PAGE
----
So here we have as a foundation of a filled house the Gospel stories, read over and over a thousand times. This is how the Scriptures become “the unconscious background” of a child’s thoughts.
Don’t Let the Good Things Overwhelm You
This fill-the-house approach is, in a sense, the essence of a Charlotte Mason education. It’s a beautiful thing. But, if we’re not careful, it can also be an overwhelming thing.
To Bible reading, we add many wonderful living books. Living books fill the mindwith ideas on a million topics — the ideas themselves are living. They capture the child’s attention and drive him to learn and grow. When these are added to regular Bible reading, the house starts to fill up.
After this, we add visions of goodness. Or perhaps I should say sensations of goodness? Because good things can come in through the ears as well as the eyes. Hymns, for example.
Couple this with pictures, twelve to eighteen per year, let’s say, from two or three of the world’s greatest painters.
And don’t forget the great outdoors, soaking in sunshine and honing observation skills all at once.
Are we starting to see how this works? The house is filling up! What’s left?
I think the obvious thing would be what Charlotte Mason calls “the habits of the good life:”
Obedience in the first year, and all the virtues of the good life as the years go on; every year with its own definite work to show in the training of character.Parents and Children, p. 65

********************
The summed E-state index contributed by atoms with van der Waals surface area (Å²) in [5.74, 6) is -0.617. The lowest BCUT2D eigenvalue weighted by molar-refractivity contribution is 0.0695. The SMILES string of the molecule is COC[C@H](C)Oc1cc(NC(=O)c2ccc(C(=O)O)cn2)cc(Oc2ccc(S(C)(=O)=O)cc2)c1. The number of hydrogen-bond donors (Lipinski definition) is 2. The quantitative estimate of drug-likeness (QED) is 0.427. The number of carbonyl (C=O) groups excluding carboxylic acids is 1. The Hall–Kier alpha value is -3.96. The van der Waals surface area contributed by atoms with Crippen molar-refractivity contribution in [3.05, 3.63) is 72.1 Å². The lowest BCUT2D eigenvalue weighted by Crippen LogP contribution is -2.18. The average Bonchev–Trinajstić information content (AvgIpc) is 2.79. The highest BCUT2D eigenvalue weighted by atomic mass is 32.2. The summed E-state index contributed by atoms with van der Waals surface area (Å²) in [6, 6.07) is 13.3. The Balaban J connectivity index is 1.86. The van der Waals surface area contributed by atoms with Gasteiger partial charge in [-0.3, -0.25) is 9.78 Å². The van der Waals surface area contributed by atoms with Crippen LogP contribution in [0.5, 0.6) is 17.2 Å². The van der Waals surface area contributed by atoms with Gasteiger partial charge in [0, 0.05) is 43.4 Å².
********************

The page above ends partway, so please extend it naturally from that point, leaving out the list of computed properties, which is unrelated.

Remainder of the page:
Whew! I haven’t even gotten super detailed about curriculum and some of us are already paralyzed with the magnitude.
Back up and Remember What You Are Doing … and Why
I think the main remedy to the temptation to let this overwhelm us is to keep the proper perspective.
That’s it? I really think so, yes.
We can keep perspective by grabbing hold of an appropriate mental picture. Filling the house is one. You’ve cast out the bad things and now there is a vacuum — what are you going to fill it with? Behold the list of awesomeness! And go from there.
Another mental picture, similar to that of filling the house, is that of filling a museum gallery:
[E]very child should leave school with at least a couple of hundred pictures by great masters hanging permanently in the halls of his imagination, to say nothing of great buildings, sculpture, beauty of form and colour in things he see. Perhaps we might secure at least a hundred lovely landscapes too, — sunsets, cloudscapes, starlight nights. At any rate he should go forth well furnished because imagination has the property of magical expansion, the more it holds the more it will hold.Towards a Philosophy of Education, p. 43
As we offer our children these good things, we are really offering them adornment for the walls of their minds. We can’t control what they choose to hang up, but we can control whether or not they have been offered these things in the first place.
So let us not worry about whether we did this or that just so, or whether we did enough of it, or whatever it is that pesters you at night when you should be sleeping. Keep a list of good things and offer them. Offer them consistently. Offer them whenever and however you can. Replace that worry with delight.
Fill the house.